Economic Situation

Part of the debate – in the House of Commons at 12:00 am on 20th February 1956.

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Photo of Mr Harold Wilson Mr Harold Wilson , Huyton 12:00 am, 20th February 1956

The hon. Gentleman must be patient. The figures I have given are not the result of Marshall Aid. Marshall Aid is disregarded altogether. I have also disregarded from the 1955 figures the December payment under the Washington Loan Agreement. The hon. Gentleman asked "What about 1951?" That was a year when, as the whole House knows, there was a serious run on sterling due to the collapse in the price of sterling area raw materials following the collapse of the post-Korean boom. But 1955 was, in terms of world economic conditions, a highly favourable year. The Banker, a magazine which I am sure the Chancellor reads, said: Britain dare not assume the permanence of the external climate that so powerfully aided it during this difficult year. The terms of trade, which had turned against us by the end of 1954, had improved. Last year sterling area prices were high, especially rubber, with the dollar earnings that represented. There was an unprecedented world boom. There was an unprecedented boom in the United States, making our job easier.

That was 1955. Since then we have had the gold and dollar figures for January. We have a net gain of 29 million dollars. We were all glad to see that the outflow had been reversed. But 29 million dollars, as I am sure the Chancellor will agree, is not enough for what should be the most favourable time of the year. If we can get only 29 million dollars in January, we are bound to ask the Chancellor what happens when Autumn comes—the least favourable time of the year for sterling—or what happens if any new factor arises to upset confidence?

Last summer we saw the effect, in terms of a run on sterling, of a few words said, or believed to have been said, in a private conference in Paris. We saw the effect in terms of a run on sterling last week, for no apparent reason. In December, there was even a small run started because of a rumour, or a leakage, that the former Chancellor was about to leave the Treasury—though goodness knows why that should have caused a crisis in confidence in sterling. The point is that we are not dealing with rational human beings when talking about this, and almost anything can start a crisis of confidence. That is what we must warn the Chancellor about, and I am sure he is receptive of this warning. He must not believe that he has solved the economic problem just because he has maintained a short-term influx of short-term capital. We had enough of that last year, as his predecessor could warn him.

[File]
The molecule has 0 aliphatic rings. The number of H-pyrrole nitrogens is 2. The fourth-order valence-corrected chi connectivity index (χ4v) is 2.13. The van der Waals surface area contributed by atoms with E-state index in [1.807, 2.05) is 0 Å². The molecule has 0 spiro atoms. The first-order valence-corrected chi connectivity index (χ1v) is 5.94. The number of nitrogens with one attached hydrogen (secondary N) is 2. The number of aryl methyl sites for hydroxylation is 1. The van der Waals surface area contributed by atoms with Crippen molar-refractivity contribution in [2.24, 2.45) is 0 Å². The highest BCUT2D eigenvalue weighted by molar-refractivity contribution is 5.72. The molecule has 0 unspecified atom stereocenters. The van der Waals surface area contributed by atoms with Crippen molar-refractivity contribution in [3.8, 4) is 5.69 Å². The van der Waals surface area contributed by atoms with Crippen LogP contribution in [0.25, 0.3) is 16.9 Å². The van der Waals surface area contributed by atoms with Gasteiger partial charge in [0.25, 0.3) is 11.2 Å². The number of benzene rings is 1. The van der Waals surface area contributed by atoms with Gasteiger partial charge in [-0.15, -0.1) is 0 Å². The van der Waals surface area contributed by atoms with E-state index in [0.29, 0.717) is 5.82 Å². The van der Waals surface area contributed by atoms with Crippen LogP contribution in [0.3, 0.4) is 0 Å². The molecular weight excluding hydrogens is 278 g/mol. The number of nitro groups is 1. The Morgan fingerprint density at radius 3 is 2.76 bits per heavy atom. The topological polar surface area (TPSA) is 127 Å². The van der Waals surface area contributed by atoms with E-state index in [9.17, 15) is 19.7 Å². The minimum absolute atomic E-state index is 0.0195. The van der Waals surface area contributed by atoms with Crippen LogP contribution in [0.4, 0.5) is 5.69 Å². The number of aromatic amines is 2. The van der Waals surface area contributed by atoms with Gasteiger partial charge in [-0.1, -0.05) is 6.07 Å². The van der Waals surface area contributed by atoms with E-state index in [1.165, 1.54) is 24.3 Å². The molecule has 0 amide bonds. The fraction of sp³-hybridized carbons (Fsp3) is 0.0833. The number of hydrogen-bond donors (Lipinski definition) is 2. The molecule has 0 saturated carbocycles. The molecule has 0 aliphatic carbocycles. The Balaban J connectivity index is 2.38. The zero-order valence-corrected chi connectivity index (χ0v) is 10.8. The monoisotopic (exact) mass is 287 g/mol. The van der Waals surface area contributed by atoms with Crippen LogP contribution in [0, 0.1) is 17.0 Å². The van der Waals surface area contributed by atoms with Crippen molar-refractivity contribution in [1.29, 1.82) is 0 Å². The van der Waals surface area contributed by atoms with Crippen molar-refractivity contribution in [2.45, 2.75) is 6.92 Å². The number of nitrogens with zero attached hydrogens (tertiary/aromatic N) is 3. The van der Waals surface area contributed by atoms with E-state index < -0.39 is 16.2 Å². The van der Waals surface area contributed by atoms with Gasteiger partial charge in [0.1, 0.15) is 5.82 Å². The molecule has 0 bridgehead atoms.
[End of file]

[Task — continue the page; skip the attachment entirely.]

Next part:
On 24th February last year, rather less than a year ago, the then Chancellor increased the Bank Rate and had a swing a, hire purchase. Within days he was claiming that his policy was successful. We warned him that the real test was the relation between exports and imports and not the short-term influx of "hot" money. But he was still in that spirit and we had the Election Budget speech and the Election. What was the then Chancellor saying at that time? This is what he said in his Budget Speech last April: …it became clear by February that we needed to take action to moderate the growth of imports and to encourage exports. And from the result, all I can say is thank goodness that we took action in time. He also said: But the situation had been brought under control, as, for example, is shown by the movement of the reserves since then and the latest rates for sterling."—[OFFICIAL REPORT, 19th April, 1955; Vol. 540, c. 39–40.] That is what he was consoling himself with on the eve of the General Election.